“Go where?” Janco asked.

Ari waited. His partner tended to speak before thinking and if Ari gave him a minute he would figure it out for himself. Unfortunately, not every one knew him as well, and Janco’s quick responses often led to trouble.

“Tracking mission.” Janco rubbed the scar below his right ear. “Which direction do you think Rye headed?”

“East toward home.”

“The greenie seemed smart. Do you really think he’d run home?” Maren asked.

“Do you have any better ideas?” Ari asked.

No response from either of them. Maren volunteered to conduct a castle-wide search for Rye while Ari and Janco headed to their rooms to prep for the mission. Their suite was down the hall from Valek’s. Janco’s gaze lingered on his bed, and he ran a hand over the pillow.

“I didn’t sleep either. We’ll have to catch a few on the road,” Ari said as he packed his rucksack.

Janco sighed and shoved supplies into his pack. “Should we bring the orange, yellow and red camo? The leaves are starting to change.”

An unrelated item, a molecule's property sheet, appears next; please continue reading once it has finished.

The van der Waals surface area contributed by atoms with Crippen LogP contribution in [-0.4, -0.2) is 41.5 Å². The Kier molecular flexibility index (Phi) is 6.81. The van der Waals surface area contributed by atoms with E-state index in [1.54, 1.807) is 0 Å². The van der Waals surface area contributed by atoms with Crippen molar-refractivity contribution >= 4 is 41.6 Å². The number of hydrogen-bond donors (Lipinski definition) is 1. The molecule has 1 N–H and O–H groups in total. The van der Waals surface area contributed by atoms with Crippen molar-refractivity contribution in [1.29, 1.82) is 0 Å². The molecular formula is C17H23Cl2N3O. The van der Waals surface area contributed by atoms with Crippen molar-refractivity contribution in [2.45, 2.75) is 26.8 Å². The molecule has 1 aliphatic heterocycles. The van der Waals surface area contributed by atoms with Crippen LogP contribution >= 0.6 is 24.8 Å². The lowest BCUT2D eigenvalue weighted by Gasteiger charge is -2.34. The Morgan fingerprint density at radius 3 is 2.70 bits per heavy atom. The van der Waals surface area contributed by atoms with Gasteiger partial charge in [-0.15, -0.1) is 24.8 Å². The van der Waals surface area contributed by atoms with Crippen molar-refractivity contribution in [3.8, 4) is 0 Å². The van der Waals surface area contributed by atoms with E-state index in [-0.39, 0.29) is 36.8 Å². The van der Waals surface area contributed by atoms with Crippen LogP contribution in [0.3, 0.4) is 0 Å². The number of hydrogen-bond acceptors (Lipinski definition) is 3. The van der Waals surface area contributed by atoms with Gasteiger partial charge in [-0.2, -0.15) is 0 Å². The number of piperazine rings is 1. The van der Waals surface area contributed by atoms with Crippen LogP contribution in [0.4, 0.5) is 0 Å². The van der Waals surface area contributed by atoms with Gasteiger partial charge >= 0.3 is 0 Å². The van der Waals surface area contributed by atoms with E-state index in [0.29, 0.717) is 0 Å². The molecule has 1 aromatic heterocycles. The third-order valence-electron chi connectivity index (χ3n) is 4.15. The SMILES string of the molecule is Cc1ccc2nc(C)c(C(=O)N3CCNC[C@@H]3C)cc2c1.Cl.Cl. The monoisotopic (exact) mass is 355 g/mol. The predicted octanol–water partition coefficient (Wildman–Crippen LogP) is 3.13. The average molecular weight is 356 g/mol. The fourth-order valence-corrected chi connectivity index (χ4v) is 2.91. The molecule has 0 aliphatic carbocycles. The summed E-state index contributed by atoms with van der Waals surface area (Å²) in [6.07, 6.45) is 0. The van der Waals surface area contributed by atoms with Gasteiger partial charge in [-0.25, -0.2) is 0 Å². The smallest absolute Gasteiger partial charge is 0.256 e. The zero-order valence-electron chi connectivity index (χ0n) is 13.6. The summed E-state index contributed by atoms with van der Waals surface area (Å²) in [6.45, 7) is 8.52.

“No. They’re still on the trees. Bring the green and browns – we’ll be staying on the ground.” He zipped up his bag, and tried to calculate how far Rye might have traveled. “When did you notice he was gone?”

Janco squinted. “He was gone at dawn. Hey! That rhymes. I could use it when I fight.” He practiced a variety of rhyming combinations.

Ari ignored him as he calculated how far Rye could travel in three hours. Far enough, and if he chose the wrong direction, catching up to the greenie would be almost impossible.

When they had finished packing, they returned to Valek’s office to wait for Maren’s report. Ari endured Janco’s fidgeting for an hour before she showed.

“Nothing. The castle’s clean,” she reported.

“Did you check—”

“Yes, Janco. I checked all your hiding places.”